Skeptic that I am, when I first heard that Hanukkah would begin this year on Thanksgiving, I never thought it would interest anyone except calendar freaks. Lunar and solar cycles, each having its own permutations, and Thanksgiving being calculated not by Gregorian date but as a Fourth Thursday?
But Thanksgivukkah grew on me. I was reminded by an acquaintance, who is helping organize a Los Angeles community festival for Thanksgivukkah on Black Friday (honest), that both holidays came out of a response to religious persecution. My mind began to spin. Maybe, after all, there was a deep inner connection. Certainly, Hanukkah never belonged with Christmas. Perhaps the Messiah has been waiting for just this astrological conjunction.
So I decided to take it seriously for a moment, and I thought about the stories. The first one comes from the second century BCE: A people conquered by an imperial power were governed by a puppet priesthood. When they tried to regain control of their most holy site, the Temple in Jerusalem, the foreign ruler massacred protesters, desecrated the temple with forbidden offerings, and outlawed their most distinctive rites. A band of priests raised a guerilla army and, against all odds, restored the Temple and then won battle after battle over the imperial forces. For several generations, the people had a nation independent of foreign rule.
The story doesn't end there. About three centuries after the initial events, the nation had degenerated into civil strife, lost two disastrous wars with another imperial army, that of Rome, and saw their great hopes disintegrate before their eyes. In the aftermath of that terrible violence, the Jewish sages took on the task of rebuilding the nation from within. They reinforced the original Hanukkah holiday by adding a supplement to the Thanksgiving (yes!) section of the daily communal prayers to commemorate the religious spirit of the original rebels, emphasizing G-d's role in the events that enabled the victory of the "few over the many, the weak over the strong, the pure over the impure." Political independence, they were saying, was not as important as the inner strength to resist persecution.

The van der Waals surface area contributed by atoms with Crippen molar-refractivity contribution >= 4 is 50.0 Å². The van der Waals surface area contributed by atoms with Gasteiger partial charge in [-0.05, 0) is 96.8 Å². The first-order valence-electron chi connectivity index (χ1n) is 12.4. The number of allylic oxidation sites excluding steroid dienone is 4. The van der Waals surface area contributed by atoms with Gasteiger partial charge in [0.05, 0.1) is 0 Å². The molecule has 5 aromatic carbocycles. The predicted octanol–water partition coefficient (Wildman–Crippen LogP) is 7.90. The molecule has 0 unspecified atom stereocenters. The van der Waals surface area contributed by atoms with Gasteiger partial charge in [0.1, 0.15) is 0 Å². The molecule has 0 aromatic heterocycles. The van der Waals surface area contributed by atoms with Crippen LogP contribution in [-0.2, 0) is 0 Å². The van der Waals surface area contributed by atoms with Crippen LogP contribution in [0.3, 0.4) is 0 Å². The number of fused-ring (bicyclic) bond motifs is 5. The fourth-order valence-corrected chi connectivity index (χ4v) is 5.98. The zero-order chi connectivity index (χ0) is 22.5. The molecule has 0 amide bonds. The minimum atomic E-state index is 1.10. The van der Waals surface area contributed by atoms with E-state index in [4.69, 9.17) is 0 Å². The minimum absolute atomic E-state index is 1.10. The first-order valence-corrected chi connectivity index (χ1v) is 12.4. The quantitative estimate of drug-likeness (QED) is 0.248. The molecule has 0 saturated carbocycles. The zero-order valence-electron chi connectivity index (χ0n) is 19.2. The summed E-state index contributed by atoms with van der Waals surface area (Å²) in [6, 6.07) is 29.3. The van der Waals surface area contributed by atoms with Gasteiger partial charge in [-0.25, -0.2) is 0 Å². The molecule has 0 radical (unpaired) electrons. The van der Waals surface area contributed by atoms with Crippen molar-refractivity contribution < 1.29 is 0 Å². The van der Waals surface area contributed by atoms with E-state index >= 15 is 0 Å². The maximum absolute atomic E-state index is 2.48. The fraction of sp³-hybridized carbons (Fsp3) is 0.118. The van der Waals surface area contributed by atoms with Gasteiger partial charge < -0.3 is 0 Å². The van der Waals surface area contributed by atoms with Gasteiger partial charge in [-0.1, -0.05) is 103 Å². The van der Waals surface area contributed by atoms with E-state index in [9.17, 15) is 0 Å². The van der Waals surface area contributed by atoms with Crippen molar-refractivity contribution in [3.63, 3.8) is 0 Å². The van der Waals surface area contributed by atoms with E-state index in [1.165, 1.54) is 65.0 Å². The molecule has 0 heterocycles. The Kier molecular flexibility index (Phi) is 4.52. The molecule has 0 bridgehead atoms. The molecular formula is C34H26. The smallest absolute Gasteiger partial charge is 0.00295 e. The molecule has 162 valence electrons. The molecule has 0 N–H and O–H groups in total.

Fast forward 14 centuries for the second story. A religious group that diverged from the beliefs and practices of the established church of their land was persecuted in a variety of ways -- imprisonment, confiscation of property, physical punishment, and even branding. Over a few decades, about 80,000 emigrated across the Atlantic. The most famous group of settlers established a small community in Massachusetts which, against severe odds, survived, with the help of the native peoples of the new country. In remembrance, they established a day for giving thanks. Their example inspired many generations with the religious attitude of affirming dependence on G-d and, at the same time, a spirit of independence that would help shape a new nation on this side of the Atlantic.
This story also has a coda. More than two centuries after the initial events, the nation found itself embroiled in civil war. The president (then recognized by only half the country), turned to the local traditions around the old holiday, and established it permanently in the nation's memory -- Thanksgiving Day on the 4th Thursday in November. In his proclamation he urged the nation to give thanks for its heritage and for G-d's grace; for in spite of the destruction of war, the fields had bloomed and the harvest was abundant, commerce and manufacture had continued. With faith based in gratitude, the people could persevere as did their ancestors.